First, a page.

DALLAS — Most of Danielle Hayle's day is spent sitting at a desk, on the computer.
At least that's how it used to be.
Hayle is one of ten participants in a clinical trial at Children's Medical Center. For six months, employees in the hospital's Access Center are testing the benefits of walking while working.
"Sitting for 8 or 10 hours I thought couldn't be healthy for anybody, let alone me," said nurse Connie Choudhury.
Choudhury proposed a walking workstation, a desk connected to a treadmill, to change the atmosphere and energy in the high-stress, low-activity environment.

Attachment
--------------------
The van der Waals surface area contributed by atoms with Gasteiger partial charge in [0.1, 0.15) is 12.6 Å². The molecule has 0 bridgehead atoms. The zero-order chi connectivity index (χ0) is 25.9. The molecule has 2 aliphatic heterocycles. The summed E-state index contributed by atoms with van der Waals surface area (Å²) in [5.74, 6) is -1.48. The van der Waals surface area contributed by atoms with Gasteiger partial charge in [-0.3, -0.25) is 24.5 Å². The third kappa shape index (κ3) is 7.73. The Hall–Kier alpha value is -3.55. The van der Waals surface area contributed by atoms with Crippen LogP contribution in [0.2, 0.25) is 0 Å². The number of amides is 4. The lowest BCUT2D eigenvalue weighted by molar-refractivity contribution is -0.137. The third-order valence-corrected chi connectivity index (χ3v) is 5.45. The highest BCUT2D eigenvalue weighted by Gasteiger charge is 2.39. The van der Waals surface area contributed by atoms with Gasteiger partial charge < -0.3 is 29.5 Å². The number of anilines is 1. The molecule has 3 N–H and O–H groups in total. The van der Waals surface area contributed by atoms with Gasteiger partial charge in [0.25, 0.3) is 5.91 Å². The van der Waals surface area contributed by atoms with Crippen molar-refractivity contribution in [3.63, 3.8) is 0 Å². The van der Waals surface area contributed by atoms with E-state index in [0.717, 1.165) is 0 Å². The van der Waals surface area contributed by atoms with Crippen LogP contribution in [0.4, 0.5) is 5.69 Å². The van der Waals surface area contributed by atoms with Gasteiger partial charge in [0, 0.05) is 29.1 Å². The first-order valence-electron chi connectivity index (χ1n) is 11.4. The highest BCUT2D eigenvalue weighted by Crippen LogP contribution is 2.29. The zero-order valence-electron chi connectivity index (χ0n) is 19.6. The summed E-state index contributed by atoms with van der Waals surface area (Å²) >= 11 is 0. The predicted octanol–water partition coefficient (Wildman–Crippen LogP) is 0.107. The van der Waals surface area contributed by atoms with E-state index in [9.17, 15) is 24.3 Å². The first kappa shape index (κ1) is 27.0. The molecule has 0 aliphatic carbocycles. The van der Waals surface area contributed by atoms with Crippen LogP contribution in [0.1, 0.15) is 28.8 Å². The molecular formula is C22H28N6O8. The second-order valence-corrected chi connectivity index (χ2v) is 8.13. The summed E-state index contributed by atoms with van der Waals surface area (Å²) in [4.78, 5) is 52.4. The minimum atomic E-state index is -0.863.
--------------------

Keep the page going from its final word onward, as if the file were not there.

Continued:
Access Center employees manage incoming ambulances, insurance, and room assignments. The workplace is dark, filled with computer screens and television monitors.
The study on walking at work will assess worker burnout and health.
"We're monitoring cholesterol, LDL, and HDL levels," Choudhury explained. "We're monitoring weight, BMI, blood pressure..."
The walking workstation desk adjusts to the walker's size. The treadmill itself is programmed to go no faster than two miles an hour, so workers are never out of breath while on the phone.
"I love it," admitted Danielle Hayle. "I have more energy throughout the day. My legs don't get restless. Overall, I'm happier."
Because she can do so while she works, Danielle Hayle says she never needs to leave her post to stretch her legs.